By Saira Khan
About five years ago, when I was contemplating calling off my wedding a mere three months before the ceremony, one of my biggest concerns was about what my parents would endure as a result of my decision. To be clear, I wasn’t worried about what my parents would say (they’ve always encouraged and supported me), I was worried about what people would say to them.
If you’ve watched Hasan Minhaj’s Netflix special, “Homecoming King,” then you’ll know the significance of the phrase “log kya kahengay” (what will people say?)–words that have struck fear into many a brown kid’s heart, and indeed was what was on my mind during that pivotal moment of my life.
“I want to wear this dress.”
“Log kya kahengay.”
“I want to go to college.”
“Log kya kahengay.”
“I’ve fallen in love and want to marry a person outside of my race.”
“Log kya kahengay.”
My experience with shame doesn’t come close to what some women have to endure. But, five years ago, when I found myself lending legitimacy to “log kya kahengay,” I was acting on an entire lifetime of being told that I carried the weight of my family’s honor on my shoulders.
I have two sisters. If you’re South Asian, you already know this is an issue. In our culture, boys are considered blessings and girls are thought of as burdens. In low-income families, the needs of boys are prioritized over that of girls, who have to sacrifice meals, their education, and occasionally, their lives, for the male children of the family. Families that don’t have any male heirs are often pitied. I’ve lost count of the number of times I heard women ask my mother how many children she has, only to go on and respond, “Aw, no boys? I guess that was God’s will.”
My parents were also criticized for the way they chose to raise their three daughters. We were educated and sent “abroad” (to the U.S.) to complete our education. For many, the idea of sending your daughters to another country for anything, let alone studying, was enough reason to bring shame and dishonor upon the family. And people made sure they told my father this.
So, when it came down to me calling off my nearly year-long engagement (I was also marrying outside of my race, to a white man, which could be considered scandalous among some people), I thought about all of the above. I thought my actions would reinforce all the sexist nonsense that had been directed at my parents. I knew what kind of comments were awaiting them:
“See! They raised their daughter to be free and now she can’t even get married.
“This is what happens when you give girls too much freedom.”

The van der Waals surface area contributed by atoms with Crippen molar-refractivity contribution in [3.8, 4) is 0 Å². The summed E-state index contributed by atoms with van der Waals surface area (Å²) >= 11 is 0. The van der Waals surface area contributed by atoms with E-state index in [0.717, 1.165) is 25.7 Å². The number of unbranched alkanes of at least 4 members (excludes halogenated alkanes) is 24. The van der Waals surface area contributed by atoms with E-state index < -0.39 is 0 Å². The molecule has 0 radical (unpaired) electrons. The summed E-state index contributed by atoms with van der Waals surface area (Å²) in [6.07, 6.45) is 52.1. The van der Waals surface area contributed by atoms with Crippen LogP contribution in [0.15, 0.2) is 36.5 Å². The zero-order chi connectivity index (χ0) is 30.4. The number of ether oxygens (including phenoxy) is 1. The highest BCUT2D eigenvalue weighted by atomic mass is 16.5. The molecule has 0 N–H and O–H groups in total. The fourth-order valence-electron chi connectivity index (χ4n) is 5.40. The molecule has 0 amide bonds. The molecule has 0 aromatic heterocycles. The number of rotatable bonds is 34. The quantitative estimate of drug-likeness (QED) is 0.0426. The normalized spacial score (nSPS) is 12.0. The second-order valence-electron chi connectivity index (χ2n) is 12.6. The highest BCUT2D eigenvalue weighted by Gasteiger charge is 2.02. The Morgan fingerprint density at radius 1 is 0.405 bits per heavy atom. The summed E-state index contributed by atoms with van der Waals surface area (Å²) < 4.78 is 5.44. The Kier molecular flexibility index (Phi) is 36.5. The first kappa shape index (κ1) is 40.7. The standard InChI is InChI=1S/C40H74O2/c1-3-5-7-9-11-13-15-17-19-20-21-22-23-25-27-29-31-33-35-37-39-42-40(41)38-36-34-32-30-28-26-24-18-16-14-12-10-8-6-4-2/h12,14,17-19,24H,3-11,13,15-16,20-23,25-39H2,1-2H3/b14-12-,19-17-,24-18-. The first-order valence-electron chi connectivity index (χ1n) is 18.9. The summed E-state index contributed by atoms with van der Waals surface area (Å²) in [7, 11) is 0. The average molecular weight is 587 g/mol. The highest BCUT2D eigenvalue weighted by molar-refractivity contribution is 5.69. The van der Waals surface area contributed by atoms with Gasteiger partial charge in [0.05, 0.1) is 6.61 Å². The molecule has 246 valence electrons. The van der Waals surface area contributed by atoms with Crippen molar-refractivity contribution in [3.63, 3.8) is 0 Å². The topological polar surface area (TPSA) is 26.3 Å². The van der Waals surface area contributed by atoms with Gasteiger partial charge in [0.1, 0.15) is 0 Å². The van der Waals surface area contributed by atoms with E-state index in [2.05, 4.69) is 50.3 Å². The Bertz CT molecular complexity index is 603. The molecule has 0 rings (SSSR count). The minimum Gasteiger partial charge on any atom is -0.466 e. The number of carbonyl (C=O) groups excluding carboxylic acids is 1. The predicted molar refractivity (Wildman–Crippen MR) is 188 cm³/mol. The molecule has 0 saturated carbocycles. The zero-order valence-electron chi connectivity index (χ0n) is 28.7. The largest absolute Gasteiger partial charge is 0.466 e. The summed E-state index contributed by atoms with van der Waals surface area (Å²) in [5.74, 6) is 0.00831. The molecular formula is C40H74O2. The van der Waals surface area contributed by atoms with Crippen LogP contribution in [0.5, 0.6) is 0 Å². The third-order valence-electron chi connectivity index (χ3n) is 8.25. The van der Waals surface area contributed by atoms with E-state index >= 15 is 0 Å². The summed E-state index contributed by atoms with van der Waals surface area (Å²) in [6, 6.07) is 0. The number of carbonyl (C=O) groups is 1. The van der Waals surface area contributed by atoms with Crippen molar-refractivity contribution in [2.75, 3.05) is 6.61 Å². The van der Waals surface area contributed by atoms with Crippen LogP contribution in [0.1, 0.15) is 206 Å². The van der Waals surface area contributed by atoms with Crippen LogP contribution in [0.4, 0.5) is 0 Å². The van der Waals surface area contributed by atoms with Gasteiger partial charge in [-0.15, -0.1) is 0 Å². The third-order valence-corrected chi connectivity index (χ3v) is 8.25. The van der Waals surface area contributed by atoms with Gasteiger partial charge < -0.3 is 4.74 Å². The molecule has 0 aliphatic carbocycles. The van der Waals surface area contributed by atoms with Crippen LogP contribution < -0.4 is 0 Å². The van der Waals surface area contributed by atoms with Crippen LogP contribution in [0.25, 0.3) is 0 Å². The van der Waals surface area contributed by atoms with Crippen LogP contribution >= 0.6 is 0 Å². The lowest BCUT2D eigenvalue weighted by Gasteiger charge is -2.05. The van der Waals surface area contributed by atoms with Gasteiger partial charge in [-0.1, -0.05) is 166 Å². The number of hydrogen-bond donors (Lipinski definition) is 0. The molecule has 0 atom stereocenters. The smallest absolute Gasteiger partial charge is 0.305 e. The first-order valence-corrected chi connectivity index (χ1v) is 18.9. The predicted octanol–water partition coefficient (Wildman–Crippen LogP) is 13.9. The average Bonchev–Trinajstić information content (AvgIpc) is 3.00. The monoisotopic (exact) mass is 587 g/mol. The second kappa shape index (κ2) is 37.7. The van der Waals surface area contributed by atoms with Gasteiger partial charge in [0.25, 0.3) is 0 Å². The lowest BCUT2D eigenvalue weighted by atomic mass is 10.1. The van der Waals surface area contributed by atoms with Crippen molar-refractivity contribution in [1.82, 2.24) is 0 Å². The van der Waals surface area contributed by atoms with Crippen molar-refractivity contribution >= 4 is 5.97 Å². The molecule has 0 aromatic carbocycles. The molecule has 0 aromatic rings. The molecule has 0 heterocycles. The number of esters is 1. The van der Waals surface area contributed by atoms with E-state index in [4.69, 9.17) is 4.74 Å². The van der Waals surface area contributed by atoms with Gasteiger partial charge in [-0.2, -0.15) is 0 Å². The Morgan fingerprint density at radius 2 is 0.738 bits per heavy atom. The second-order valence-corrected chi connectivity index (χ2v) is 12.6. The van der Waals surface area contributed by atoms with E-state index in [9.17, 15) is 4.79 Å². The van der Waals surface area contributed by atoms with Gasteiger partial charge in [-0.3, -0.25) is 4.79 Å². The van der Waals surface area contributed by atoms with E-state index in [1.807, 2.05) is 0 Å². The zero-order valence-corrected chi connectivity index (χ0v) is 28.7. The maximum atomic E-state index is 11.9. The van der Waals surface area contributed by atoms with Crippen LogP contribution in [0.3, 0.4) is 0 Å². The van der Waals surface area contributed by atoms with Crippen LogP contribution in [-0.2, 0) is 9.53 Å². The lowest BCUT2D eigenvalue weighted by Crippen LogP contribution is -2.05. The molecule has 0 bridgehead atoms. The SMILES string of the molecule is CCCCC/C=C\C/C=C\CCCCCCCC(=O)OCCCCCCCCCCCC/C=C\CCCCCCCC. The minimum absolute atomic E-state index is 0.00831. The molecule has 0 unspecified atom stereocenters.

In truth, what I felt is hardly unique. South Asian women are expected to carry the burden of their family’s honor–and with it, are held responsible for bringing dishonor upon them. It’s a concept that is so pervasive in our culture that countless Bollywood plotlines have been written around it: the story of a woman killing herself after being raped or to prevent herself from being raped (the implication being that death is always better here.) In a not-fictional-all setting, this translates to honor killings, or the murder of a female by her family members, for bringing shame upon the family (reasons have ranged from dancing in the rain, falling in love, and leaving an abusive marriage). I should note that it could be argued that intimate partner violence in the United States echoes similar behavior, and so honor killings are not exclusive to the South Asian community. Even our colloquial phrase for committing rape centers around honor: “Izzat loot lo,” which literally translates to “steal her respect.”
It’s because of these deep-rooted misogynist mores that I almost married a man who was absolutely, 100%, the wrong person for me–we were different people, with different goals and ambitions–and yet, as so many people do, I stayed in the relationship for reasons I still don’t even understand. Luckily, for both of us, I had a candid conversation with my parents about calling off my wedding and they were, as always, supportive. They were also kind enough to spare me the details of what people said about it.
By taking the burden of what my decisions–right or wrong–meant upon themselves, my parents freed me from an expectation that had weighed me down for years and years: that respectable women get married and have children. Since breaking off my engagement, I’ve discovered many things about myself, including that I most likely don’t want to be married and have children; even monogamy isn’t important to me. And you know what? I’m not ashamed of any of it.